Wednesday, March 17, 2010

Day one

Monday 15 March

Plane, bus, subway, train (TGV), a perfect recipe for travelling, only needed a boat and the package would have been complete.

I left my point of origin via plane heading to Paris - Beauvais airpot. Was my first time flying, so unsure what to expect. A very helpful lady, who's been a flight attendant for over 25 years - she mentioned she has enough frequent flyer miles to fly to the moon and back - gave me a few hints about fighting the pressure difference and assured me there's nothing to worry about. Fortunately she was right, though ice crystals began to form on the windows, not really sure if that's normal.

There takeoff was fine, the landing a bit bumpy and the flight had some minor turbulence. Considering my fear of heights and motion sickness and the fact that I had fun it was a decent trip.

Mountains and clouds

More clouds

Non-cloud scenery

A reminder of how cold it is on the other side of the glass
The bus ride to Paris was a bit disappointing, deep down I was expecting some great differences, but France so far didn't have anything I haven't seen before, as far as scenery goes. Traffic signs were large, traffic itself was smooth, and the road was in good condition.

After a bit of searching for the subway - the nearest entrance was at the basement of a nearby shopping centre - there was the task of figuring out my location. A nice interactive map took care of both that and the path-finding to the train station. An even nicer ticket dispenser took care of the ticket, very intuitive, very easy to use. So far so good.

The thing I loved about the subway was its complexity. A maze of interconnecting tunnels, yet each train came at precisely 3 minutes after the one before. Punctuality in public transportation is something I'm afraid I'm not used to.

One issue concerning the train station was the location of the ticket booth. There were plenty of ticket dispensing machines, but none of them had Metz-bound tickets. Eventually the booth was located, and everything was successfully sorted in English.

The train, a TGV, was to leave in 45 minutes, a perfect time to call our contact once we arrived. Unfortunately we couldn't reach her, but a beggar managed to reach us and would not leave us alone. Rather unpleasant, I should be careful next time before admitting I can speak English.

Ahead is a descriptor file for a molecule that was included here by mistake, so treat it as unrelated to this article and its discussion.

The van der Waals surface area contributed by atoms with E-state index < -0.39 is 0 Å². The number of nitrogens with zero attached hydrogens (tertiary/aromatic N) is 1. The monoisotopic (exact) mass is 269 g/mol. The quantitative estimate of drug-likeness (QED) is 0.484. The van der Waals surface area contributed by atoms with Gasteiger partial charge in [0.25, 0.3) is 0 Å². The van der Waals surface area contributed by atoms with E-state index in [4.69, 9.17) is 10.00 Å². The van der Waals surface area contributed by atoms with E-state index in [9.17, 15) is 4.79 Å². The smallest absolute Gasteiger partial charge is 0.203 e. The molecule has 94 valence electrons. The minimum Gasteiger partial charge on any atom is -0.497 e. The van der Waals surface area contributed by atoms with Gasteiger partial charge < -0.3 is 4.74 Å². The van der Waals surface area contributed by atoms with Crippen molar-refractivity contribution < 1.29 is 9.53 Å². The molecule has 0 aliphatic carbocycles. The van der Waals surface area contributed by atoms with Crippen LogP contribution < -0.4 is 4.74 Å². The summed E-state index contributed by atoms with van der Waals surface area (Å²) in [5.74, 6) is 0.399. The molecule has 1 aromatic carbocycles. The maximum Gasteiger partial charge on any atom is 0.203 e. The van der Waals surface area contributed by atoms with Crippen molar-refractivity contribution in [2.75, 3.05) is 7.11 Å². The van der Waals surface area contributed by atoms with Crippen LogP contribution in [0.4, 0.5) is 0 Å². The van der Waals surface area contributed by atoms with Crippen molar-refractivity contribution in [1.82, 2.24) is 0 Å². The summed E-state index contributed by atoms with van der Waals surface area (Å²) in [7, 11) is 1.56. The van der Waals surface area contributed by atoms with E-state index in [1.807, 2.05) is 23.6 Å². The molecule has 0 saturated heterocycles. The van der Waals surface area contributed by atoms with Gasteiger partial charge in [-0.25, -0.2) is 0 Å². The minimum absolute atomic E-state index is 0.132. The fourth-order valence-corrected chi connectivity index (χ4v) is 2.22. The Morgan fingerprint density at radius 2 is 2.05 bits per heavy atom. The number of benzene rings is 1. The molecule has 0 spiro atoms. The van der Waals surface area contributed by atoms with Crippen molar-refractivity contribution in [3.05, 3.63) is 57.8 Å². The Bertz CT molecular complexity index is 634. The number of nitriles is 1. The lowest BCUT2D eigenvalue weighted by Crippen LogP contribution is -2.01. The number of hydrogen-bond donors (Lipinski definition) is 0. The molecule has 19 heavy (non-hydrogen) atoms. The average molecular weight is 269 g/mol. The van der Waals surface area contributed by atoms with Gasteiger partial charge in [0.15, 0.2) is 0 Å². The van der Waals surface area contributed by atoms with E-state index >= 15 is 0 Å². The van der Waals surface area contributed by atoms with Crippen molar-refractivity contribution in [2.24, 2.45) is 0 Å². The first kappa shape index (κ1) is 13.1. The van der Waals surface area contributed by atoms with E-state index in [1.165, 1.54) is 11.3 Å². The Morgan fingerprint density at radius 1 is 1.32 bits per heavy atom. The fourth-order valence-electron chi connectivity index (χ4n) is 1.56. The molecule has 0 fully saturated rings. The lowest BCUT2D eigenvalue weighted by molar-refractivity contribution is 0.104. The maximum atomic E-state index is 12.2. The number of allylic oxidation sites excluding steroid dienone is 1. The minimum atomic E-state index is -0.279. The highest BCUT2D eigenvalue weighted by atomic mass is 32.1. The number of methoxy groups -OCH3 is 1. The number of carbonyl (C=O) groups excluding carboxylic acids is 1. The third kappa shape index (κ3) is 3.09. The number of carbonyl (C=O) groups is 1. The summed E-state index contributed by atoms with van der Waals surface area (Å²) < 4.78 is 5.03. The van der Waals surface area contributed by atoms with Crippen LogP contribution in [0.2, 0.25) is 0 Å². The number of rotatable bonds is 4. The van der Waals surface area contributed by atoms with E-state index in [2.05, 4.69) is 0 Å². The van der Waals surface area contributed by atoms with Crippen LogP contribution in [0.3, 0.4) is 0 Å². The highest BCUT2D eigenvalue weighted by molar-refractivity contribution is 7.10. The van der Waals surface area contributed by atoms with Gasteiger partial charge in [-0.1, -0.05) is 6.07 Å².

The trip itself was rather uneventful, I might have fallen asleep a couple of times, I'm not sure.

Once there, we were contacted by phone and were told to wait, which we did, and after several phonecalls and passing eachother we finally met someone who knew where she was, and who we were and where we had to go - not before a fellow asked for an euro to buy a baguette.

The train station

A water tower

Bus and lodging
On a bus again, we were on our way to get lodging, or so we thought at least. One thing I liked is that we could buy tickets right from the driver, even if rather expensive at 1.20 euros. We found that out later, our escort was kind enough to pay our fare while we stumbled in confusion.

As for the lodging, after much explaining in a mix of English and French, we found out that they never received our confirmation email and all the rooms on campus were booked. A very kind lady called a local hostel and set us up there, she even drove us to the location.

After the room was sorted, it was time for exploring. I found the lack of shops confusing at first, up until when I eventually found one. Food, water, and back to the room, where I slept rather poorly.

Saint-√Čtienne Cathedral at night

No comments:

Post a Comment